Rhizobia belong to a specific group of bacteria that form a mutually beneficial association, or symbiosis, with legume plants. These bacteria take nitrogen from the air (which plants cannot use) and convert it into a form of nitrogen called ammonium (NH4+), which plants can use. The nitrogenase enzyme controls the process, called nitrogen fixation, and these bacteria are often called "nitrogen fixers".

Rhizobia are found in soils of many natural ecosystems. They may also be present in agricultural areas where they are associated with both crop legumes (like soybean) and pasture legumes (like clover). Usually, the rhizobia in agricultural areas have been introduced at sowing by applying an inoculum to the exterior of the seeds as liquid formations or pellets.

Refer to ‘Soils are Alive’ newsletter Volume 1 Number 3 “Rhizobia” by Dr Krys Haq.

How are nodules formed on the roots of legumes?

The nodulation process is a series of events in which rhizobia interact with the roots of legume plants to form a specialised structure called a root nodule. These are visible, ball-like structures that are formed by the plant in response to the presence of the bacteria.

The process involves complicated signals between the bacteria and the host roots. In the first stages, the bacteria multiply near the root and then adhere to it. The small hairs on the root's surface curl around the bacteria and they enter the root. Alternatively, the bacteria may enter directly through points on the root surface. The method of entry of the bacteria into the root depends on the type of plant. Once inside the root, the bacteria multiply within thin threads. Signals stimulate cell multiplication of both the plant's cells and the bacteria and this repeated division results in a mass of root cells containing many bacterial cells. Some of these bacteria then change into a form that is able to convert gaseous nitrogen into ammonium nitrogen (that is, they can "fix" nitrogen). These bacteria are then called bacteroids.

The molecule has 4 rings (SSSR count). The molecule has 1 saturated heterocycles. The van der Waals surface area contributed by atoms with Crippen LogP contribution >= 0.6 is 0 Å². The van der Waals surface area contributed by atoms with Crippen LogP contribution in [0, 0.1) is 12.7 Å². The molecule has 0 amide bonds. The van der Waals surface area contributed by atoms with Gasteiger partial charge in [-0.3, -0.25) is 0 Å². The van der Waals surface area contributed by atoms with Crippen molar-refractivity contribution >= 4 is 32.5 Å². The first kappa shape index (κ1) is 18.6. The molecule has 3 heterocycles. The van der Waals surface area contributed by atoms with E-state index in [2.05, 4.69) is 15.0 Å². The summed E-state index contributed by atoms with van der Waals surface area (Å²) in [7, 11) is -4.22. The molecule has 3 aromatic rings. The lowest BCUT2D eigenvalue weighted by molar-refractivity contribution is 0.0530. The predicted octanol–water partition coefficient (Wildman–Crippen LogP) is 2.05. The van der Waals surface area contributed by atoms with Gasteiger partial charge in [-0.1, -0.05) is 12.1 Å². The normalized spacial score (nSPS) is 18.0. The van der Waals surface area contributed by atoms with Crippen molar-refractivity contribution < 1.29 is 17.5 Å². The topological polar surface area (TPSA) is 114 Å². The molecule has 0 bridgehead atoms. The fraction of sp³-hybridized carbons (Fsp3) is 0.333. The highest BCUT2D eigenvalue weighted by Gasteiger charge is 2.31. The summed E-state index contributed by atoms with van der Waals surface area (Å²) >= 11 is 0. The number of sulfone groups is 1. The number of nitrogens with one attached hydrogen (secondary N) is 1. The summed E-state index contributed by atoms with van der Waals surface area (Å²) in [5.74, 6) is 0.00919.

The shape of the nodules is controlled by the plant and nodules can vary considerably - both in size and shape.

Most plants need specific kinds of rhizobia to form nodules. The rhizobia that form nodules on peas, for example, cannot form nodules on clover.

Nodulation can be impeded by low pH, Al toxicity, nutrient deficiencies, salinity, waterlogging, and the presence of root parasites such as nematodes or genetic incompatibility with the plant host (Lavelle and Spain, 2001 p.439).

Clover nodules

Peas innoculated with rhizobia

Why are nodules pink inside?

The nitrogenase enzyme is extremely sensitive to oxygen and is only active at low oxygen levels or anaerobic conditions. The physical structure of the nodule acts as a barrier to oxygen and the enzyme leghaemaglobin binds oxygen and transports it away from nitrogenase to respiratory sites. Leghaemoglobin gives the inside of nodules their reddish-pink colouring.

Lupin nodules

What are some of the other plant-bacterial associations that fix atmospheric nitrogen?

Associations between bacteria and plants that fix atmospheric nitrogen include an association between species of Frankia bacteria and several tree species such as those of the genera Casuarina and Allocasuarina. Another example is between that of Azospirillum and grasses.